The normal protocol for a rebuilder is to hold on to prospect depth until it gradually becomes major league depth. Then, one thing will hopefully lead to another, and a World Series championship will materialize.

However, the Padres are in a unique position.

They already have Eric Hosmer and Wil Myers locked up for the long haul, as well as potential franchise cornerstones at catcher (Austin Hedges), second base (Jose Pirela), third base (Christian Villanueva), center field (Manuel Margot) and right field (Hunter Renfroe). In left-hander Joey Lucchesi, they also have at least one such player in their starting rotation.

The Padres thus have license to wonder if they have more prospects than they truly need. If nothing else, they almost certainly have more prospects than they can protect from the Rule 5 draft this winter.

"The question we have moving forward is, when do we cash in on our [prospect] depth and add to our major league team?" general manager A.J. Preller told Sherman. "We have multiple prospects in different spots. We have to figure the right guy to bite down on."

Since deGrom, Syndergaard, Archer or Fulmer would immediately shoot to the top of San Diego's rotation, everyone on the Padres' radar fits the bill of "the right guy."

Eric Hosmer
Eric HosmerJim McIsaac/Getty Images

The cautionary tale that can't be ignored is the Padres' 2014-15 offseason in which Preller tried to build a contender overnight by adding Justin Upton, Matt Kemp, James Shields and Craig Kimbrel. It didn't work. The Padres crashed and burned in 2015 and steadily broke up their newly formed band.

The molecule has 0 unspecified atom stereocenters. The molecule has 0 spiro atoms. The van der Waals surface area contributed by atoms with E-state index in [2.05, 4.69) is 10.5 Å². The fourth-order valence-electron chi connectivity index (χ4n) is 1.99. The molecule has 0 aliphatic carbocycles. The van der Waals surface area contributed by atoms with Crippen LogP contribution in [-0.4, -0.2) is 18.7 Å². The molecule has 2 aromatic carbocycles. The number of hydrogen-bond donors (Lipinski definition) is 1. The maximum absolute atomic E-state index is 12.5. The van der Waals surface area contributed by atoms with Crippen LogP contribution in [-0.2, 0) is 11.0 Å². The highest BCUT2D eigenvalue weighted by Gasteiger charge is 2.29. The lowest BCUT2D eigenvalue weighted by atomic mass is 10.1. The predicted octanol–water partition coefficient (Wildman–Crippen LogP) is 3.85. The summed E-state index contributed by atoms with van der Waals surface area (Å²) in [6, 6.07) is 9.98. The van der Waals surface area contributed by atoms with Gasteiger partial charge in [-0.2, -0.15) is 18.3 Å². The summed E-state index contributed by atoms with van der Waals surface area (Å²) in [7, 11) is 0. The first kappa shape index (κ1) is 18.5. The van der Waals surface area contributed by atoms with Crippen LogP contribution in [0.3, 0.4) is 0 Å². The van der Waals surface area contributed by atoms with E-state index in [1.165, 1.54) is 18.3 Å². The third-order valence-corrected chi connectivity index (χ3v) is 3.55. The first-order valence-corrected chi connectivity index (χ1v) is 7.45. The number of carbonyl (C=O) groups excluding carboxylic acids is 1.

But the idea this time around wouldn't seem to involve building a contender overnight. The Padres have to know that 2018 is long gone and that contending in 2019 is probably a long shot.

Instead, the real target is 2020.

If nothing else, the NL West could be vulnerable for the taking by then. The Colorado Rockies (Nolan Arenado), Arizona Diamondbacks (Paul Goldschmidt) and San Francisco Giants (Madison Bumgarner) stand to lose key superstars to free agency after 2019. The Los Angeles Dodgers will still be there, but Clayton Kershaw, Kenley Jansen and Justin Turner could be past their primes by then.

Due to their sheer prospect depth, the Padres are all but assured to get better between now and then no matter what. But if they can bring aboard an ace next week, they'll have an easier time completing the ensemble with free agents after 2018 and 2019. Maybe they won't be able to offer the most money, but they'll be able to extend a chance to join a rising power built on a foundation of youthful and veteran talent.

It's either this or the Padres can wait on their prospects. But while that's hardly a bad Plan B, it means signing up for: (a) a longer timeline until contention and (b) the risk of having their best prospects lose value or flame out entirely.

In all, the question here isn't why the lowly Padres are considering a huge splash at the trade deadline.

It's why shouldn't they?